Or my confusing attempt at a definition: Lighted candles known as humans realized that speaking and hearing were of equal importance if the spirit were to be understood as The Spirit. There are, after all, as many languages as there are human beings. You may not think you know any Parthians or Pamphylians, but the very next person you encounter may need you to carefully listen to who he or she uniquely is. When you are in Pamphylia, you’re a Pamphlyian.


*For what it’s worth, I hope anyone preaching on Pentecost will honestly and humbly imagine you are speaking to residents of Joplin, Missouri (among other places). Wind as reality and wind as metaphor sometimes collide like an accident on the freeway…and the worst thing to do is ignore the damage and drive by.

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Strive To Improve

When does something begin? How will it end?

T.S. Eliot famously began his poem East Coker with, “In my beginning is my end.” The conclusion declared, “In my end is my beginning.”

Ascension Sunday – for June 5, 2011

“In the first book Theophilus, I wrote about all that Jesus did and taught from the beginning…” (Acts 1:1)

As a child cheerfully attending Sunday school each week, I wasn’t told the same person wrote Luke and Acts. Until seminary, probably during a bleary-eyed moment in a New Testament class, I didn’t realize Luke’s end transitioned into Acts’ beginning. Luke highlighted Jesus’ life and work. Acts revealed what followed for his disciples and their post-resurrection ministry. Part 1. Part 2. Jesus’ birth “in the east” was bookended by Paul’s preaching “in the west.”

A long, long ways from the last catch...

Then why doesn’t Luke’s end and Acts’ beginning match? Both depict Jesus’ final moments with the disciples and yet contain oddly different versions. Writing the last words of a first book to parallel the opening words of the follow-up seem a simple task. Perhaps I’m influenced by the silly “reality shows” I spend too much time viewing. In programs like THE BIGGEST LOSER I weary of the hype about a contestant’s weight loss or gain that’s interrupted by endless commercials. When the show returns, the last scene is repeated. Grrrr! There’s no need—in spite of the mindless, endless ads—for a rehash. Just show me the weight loss!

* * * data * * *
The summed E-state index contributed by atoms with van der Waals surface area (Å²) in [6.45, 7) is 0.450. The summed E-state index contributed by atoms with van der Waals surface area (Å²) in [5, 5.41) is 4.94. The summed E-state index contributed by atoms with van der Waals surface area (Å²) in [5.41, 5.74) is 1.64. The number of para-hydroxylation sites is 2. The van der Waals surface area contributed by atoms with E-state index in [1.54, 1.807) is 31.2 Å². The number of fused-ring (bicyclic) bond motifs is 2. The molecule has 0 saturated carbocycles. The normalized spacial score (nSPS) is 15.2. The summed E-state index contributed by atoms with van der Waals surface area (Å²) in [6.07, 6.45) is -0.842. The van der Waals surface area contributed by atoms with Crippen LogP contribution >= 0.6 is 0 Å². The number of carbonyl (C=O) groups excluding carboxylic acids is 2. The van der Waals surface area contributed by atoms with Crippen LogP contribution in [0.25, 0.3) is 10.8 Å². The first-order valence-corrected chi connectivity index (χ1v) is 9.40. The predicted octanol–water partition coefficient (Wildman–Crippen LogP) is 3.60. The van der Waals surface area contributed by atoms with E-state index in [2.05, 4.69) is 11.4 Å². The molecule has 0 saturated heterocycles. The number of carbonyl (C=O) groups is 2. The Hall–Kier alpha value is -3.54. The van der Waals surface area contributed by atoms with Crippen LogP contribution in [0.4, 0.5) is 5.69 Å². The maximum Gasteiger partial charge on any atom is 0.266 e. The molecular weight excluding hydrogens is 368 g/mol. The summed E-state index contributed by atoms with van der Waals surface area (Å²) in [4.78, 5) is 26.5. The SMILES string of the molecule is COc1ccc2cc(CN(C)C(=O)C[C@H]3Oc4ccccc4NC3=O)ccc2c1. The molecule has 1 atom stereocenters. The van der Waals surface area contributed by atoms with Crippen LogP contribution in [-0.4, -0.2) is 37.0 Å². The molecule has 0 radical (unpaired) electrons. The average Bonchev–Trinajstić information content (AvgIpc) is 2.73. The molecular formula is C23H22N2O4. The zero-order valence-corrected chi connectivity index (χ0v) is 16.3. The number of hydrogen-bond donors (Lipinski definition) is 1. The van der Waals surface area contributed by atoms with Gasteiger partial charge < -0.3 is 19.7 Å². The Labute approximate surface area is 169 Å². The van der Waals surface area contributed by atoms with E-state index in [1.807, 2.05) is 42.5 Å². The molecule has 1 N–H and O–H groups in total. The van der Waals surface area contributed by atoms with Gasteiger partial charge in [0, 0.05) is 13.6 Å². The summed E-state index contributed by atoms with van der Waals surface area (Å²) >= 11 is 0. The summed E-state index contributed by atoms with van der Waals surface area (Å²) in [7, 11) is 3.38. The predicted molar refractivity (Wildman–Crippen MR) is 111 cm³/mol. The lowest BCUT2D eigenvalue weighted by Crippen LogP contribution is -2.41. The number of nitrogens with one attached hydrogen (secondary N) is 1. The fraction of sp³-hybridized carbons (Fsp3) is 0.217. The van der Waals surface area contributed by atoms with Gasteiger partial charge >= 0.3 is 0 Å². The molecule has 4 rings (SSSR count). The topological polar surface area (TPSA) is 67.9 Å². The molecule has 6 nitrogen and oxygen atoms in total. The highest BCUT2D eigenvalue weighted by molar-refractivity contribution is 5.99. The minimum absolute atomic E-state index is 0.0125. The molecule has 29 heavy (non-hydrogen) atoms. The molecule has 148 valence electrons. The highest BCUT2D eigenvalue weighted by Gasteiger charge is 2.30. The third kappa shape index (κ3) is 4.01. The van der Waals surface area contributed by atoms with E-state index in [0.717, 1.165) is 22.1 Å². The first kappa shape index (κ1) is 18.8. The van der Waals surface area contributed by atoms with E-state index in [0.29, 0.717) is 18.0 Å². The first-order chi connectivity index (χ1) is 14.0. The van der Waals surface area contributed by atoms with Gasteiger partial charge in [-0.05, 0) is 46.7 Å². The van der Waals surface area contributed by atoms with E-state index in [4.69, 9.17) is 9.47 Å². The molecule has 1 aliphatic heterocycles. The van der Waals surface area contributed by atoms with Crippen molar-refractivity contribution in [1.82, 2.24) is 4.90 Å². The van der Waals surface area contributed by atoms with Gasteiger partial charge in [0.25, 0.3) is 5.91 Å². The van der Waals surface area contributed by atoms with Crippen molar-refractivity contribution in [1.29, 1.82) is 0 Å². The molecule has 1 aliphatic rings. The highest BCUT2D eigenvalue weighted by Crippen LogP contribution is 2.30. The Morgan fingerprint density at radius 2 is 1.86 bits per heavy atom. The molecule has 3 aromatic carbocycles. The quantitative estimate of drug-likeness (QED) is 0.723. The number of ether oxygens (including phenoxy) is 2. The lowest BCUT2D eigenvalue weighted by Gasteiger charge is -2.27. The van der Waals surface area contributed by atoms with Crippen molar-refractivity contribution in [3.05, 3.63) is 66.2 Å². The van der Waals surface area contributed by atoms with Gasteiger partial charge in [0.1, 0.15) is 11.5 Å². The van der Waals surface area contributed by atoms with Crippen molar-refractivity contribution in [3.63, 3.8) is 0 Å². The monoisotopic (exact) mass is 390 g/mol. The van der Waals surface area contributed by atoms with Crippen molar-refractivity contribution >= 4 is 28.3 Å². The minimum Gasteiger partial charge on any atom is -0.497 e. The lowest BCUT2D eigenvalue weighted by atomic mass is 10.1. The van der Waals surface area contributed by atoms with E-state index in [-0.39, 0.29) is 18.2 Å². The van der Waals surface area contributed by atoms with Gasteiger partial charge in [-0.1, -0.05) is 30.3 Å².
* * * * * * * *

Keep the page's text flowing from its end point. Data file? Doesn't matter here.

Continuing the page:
But Luke’s finish and Acts’ start, with only the Gospel of John and no commercials between them, are not in agreement.

I understand why agreement can be difficult because choices are always being made by scholars to decide—based on the available manuscripts—which words should be included or excluded. A perfect example comes from the end of Luke in the Revised Standard Version (RSV) Bible given as a birthday present forty-five years ago by my parents. I still occasionally use it. In the RSV, Luke 24:51-53 reads:

(51) While he blessed them, he parted from them. (52) And they returned to Jerusalem with great joy, (53) and were continually in the temple blessing God.

In my updated, more modern New Revised Standard Version (NRSV)—the Bible I currently use for personal study—Luke concludes . . .

(51) While he was blessing them, he withdrew from them and was carried up into heaven. (52) And they worshipped him and returned to Jerusalem with great joy; (53) and they were continually in the temple blessing God.

Well! The NRSV’s italicized words are different! In my birthday present Bible, the RSV has footnotes explaining, “other ancient authorities ADD” the italicized words. In the NRSV, those italicized words are footnoted with, “other ancient authorities LACK” these words. And that’s merely Luke’s add & lack ending, from only two different translations of the Bible. Reading the Good Word ain’t for the fainthearted, or those who like “easy” beginnings or endings! Continue reading →